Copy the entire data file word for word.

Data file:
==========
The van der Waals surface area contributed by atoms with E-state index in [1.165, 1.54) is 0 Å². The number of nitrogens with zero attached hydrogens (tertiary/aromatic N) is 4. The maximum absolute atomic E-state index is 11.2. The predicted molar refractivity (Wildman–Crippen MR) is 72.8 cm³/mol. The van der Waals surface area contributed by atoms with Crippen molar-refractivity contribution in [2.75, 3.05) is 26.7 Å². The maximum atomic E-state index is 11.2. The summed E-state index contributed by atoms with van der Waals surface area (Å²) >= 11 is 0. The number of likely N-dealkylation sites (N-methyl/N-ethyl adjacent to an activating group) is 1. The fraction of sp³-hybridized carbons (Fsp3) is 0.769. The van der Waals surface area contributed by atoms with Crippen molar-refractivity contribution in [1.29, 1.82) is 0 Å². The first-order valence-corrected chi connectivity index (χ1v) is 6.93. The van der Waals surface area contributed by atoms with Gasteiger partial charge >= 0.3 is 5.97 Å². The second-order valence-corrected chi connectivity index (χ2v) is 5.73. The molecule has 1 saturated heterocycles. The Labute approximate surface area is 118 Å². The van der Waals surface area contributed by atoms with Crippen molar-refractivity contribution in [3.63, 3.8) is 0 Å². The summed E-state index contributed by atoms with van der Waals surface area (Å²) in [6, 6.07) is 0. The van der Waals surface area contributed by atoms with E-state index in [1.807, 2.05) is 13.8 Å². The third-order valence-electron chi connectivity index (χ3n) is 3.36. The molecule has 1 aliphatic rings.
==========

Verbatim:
The van der Waals surface area contributed by atoms with E-state index in [1.165, 1.54) is 0 Å². The number of nitrogens with zero attached hydrogens (tertiary/aromatic N) is 4. The maximum absolute atomic E-state index is 11.2. The predicted molar refractivity (Wildman–Crippen MR) is 72.8 cm³/mol. The van der Waals surface area contributed by atoms with Crippen molar-refractivity contribution in [2.75, 3.05) is 26.7 Å². The maximum atomic E-state index is 11.2. The summed E-state index contributed by atoms with van der Waals surface area (Å²) >= 11 is 0. The number of likely N-dealkylation sites (N-methyl/N-ethyl adjacent to an activating group) is 1. The fraction of sp³-hybridized carbons (Fsp3) is 0.769. The van der Waals surface area contributed by atoms with Crippen molar-refractivity contribution in [1.29, 1.82) is 0 Å². The first-order valence-corrected chi connectivity index (χ1v) is 6.93. The van der Waals surface area contributed by atoms with Gasteiger partial charge >= 0.3 is 5.97 Å². The second-order valence-corrected chi connectivity index (χ2v) is 5.73. The molecule has 1 saturated heterocycles. The Labute approximate surface area is 118 Å². The van der Waals surface area contributed by atoms with Crippen molar-refractivity contribution in [3.63, 3.8) is 0 Å². The summed E-state index contributed by atoms with van der Waals surface area (Å²) in [6, 6.07) is 0. The van der Waals surface area contributed by atoms with E-state index in [1.807, 2.05) is 13.8 Å². The third-order valence-electron chi connectivity index (χ3n) is 3.36. The molecule has 1 aliphatic rings.